(This article belongs to the Special Issue Polymer Derived Ceramics and Applications)
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Open AccessArticle Thermal Properties of SiOC Glasses and Glass Ceramics at Elevated Temperatures
Materials 2018, 11(2), 279; https://doi.org/10.3390/ma11020279
Received: 30 January 2018 / Revised: 7 February 2018 / Accepted: 8 February 2018 / Published: 10 February 2018
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Abstract
In the present study, the effect of the chemical and phase composition on the thermal properties of silicon oxide carbides (SiOC) has been investigated. Dense monolithic SiOC materials with various carbon contents were prepared and characterized with respect to their thermal expansion, as
[...] Read more.
In the present study, the effect of the chemical and phase composition on the thermal properties of silicon oxide carbides (SiOC) has been investigated. Dense monolithic SiOC materials with various carbon contents were prepared and characterized with respect to their thermal expansion, as well as thermal conductivity. SiOC glass has been shown to exhibit low thermal expansion (e.g., ca. 3.2 × 10−6 K−1 for a SiOC sample free of segregated carbon) and thermal conductivity (ca. 1.5 W/(m∙K)). Furthermore, it has been observed that the phase separation, which typically occurs in SiOC exposed to temperatures beyond 1000–1200 °C, leads to a decrease of the thermal expansion (i.e., to 1.83 × 10−6 K−1 for the sample above); whereas the thermal conductivity increases upon phase separation (i.e., to ca. 1.7 W/(m∙K) for the sample mentioned above). Upon adjusting the amount of segregated carbon content in SiOC, its thermal expansion can be tuned; thus, SiOC glass ceramics with carbon contents larger than 10–15 vol % exhibit similar coefficients of thermal expansion to that of the SiOC glass. Increasing the carbon and SiC content in the studied SiOC glass ceramics leads to an increase in their thermal conductivity: SiOC with relatively large carbon and silicon carbides (SiC) volume fractions (i.e., 12–15 and 20–30 vol %, respectively) were shown to possess thermal conductivities in the range from 1.8 to 2.7 W/(m∙K). Full article
(This article belongs to the Special Issue Polymer Derived Ceramics and Applications)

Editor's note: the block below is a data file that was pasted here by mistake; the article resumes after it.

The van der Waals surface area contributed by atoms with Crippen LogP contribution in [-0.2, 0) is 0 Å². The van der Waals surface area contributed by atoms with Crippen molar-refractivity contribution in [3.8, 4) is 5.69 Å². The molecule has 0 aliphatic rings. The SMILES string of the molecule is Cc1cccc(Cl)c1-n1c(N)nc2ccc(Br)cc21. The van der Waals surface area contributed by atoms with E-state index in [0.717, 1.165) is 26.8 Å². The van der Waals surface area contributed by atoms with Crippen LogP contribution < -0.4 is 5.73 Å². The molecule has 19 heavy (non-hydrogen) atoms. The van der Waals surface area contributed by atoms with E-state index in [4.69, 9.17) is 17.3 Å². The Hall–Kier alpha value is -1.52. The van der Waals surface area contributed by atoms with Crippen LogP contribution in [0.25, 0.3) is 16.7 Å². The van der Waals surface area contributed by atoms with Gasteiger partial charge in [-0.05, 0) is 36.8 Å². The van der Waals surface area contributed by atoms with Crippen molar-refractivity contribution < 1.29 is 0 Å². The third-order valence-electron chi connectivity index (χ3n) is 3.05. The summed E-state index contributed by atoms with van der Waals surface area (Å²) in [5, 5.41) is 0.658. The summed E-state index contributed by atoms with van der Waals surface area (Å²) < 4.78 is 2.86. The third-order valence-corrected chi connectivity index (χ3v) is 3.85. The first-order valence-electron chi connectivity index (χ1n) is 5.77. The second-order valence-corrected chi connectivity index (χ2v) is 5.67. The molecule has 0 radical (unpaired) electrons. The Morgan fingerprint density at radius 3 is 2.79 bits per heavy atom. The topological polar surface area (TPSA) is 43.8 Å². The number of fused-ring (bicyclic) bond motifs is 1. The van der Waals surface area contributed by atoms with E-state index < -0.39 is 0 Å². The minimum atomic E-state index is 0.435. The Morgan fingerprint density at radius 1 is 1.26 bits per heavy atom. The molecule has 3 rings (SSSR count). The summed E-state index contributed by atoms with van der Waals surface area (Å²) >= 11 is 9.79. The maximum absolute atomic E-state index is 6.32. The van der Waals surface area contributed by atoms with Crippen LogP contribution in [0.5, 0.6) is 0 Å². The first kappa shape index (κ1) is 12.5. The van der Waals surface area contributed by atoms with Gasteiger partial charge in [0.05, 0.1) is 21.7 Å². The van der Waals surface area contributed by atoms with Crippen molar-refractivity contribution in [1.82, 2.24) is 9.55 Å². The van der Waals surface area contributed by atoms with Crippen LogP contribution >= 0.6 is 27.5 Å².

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Open AccessFeature PaperArticle High-Temperature Raman Spectroscopy of Nano-Crystalline Carbon in Silicon Oxycarbide
Materials 2018, 11(1), 93; https://doi.org/10.3390/ma11010093
Received: 5 December 2017 / Revised: 26 December 2017 / Accepted: 5 January 2018 / Published: 9 January 2018
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Abstract
The microstructure of segregated carbon in silicon oxycarbide (SiOC), hot-pressed at T = 1600 °C and p = 50 MPa, has been investigated by VIS Raman spectroscopy (λ = 514 nm) within the temperature range 25–1000 °C in air. The occurrence of the
[...] Read more.
The microstructure of segregated carbon in silicon oxycarbide (SiOC), hot-pressed at T = 1600 °C and p = 50 MPa, has been investigated by VIS Raman spectroscopy (λ = 514 nm) within the temperature range 25–1000 °C in air. The occurrence of the G, D’ and D bands at 1590, 1620 and 1350 cm−1, together with a lateral crystal size La < 10 nm and an average distance between lattice defects LD ≈ 8 nm, provides evidence that carbon exists as nano-crystalline phase in SiOC containing 11 and 17 vol % carbon. Both samples show a linear red shift of the G band up to the highest temperature applied, which is in agreement with the description of the anharmonic contribution to the lattice potential by the modified Tersoff potential. The temperature coefficient χG = −0.024 ± 0.001 cm−1/°C is close to that of disordered carbon, e.g., carbon nanowalls or commercial activated graphite. The line width of the G band is independent of temperature with FWHM-values of 35 cm−1 (C-11) and 45 cm−1 (C-17), suggesting that scattering with defects and impurities outweighs the phonon-phonon and phonon-electron interactions. Analysis of the Raman line intensities indicates vacancies as dominating defects. Full article
(This article belongs to the Special Issue Polymer Derived Ceramics and Applications)
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Open AccessFeature PaperArticle Synthesis of a Novel Polyethoxysilsesquiazane and Thermal Conversion into Ternary Silicon Oxynitride Ceramics with Enhanced Thermal Stability
Materials 2017, 10(12), 1391; https://doi.org/10.3390/ma10121391
Received: 26 October 2017 / Revised: 27 November 2017 / Accepted: 29 November 2017 / Published: 5 December 2017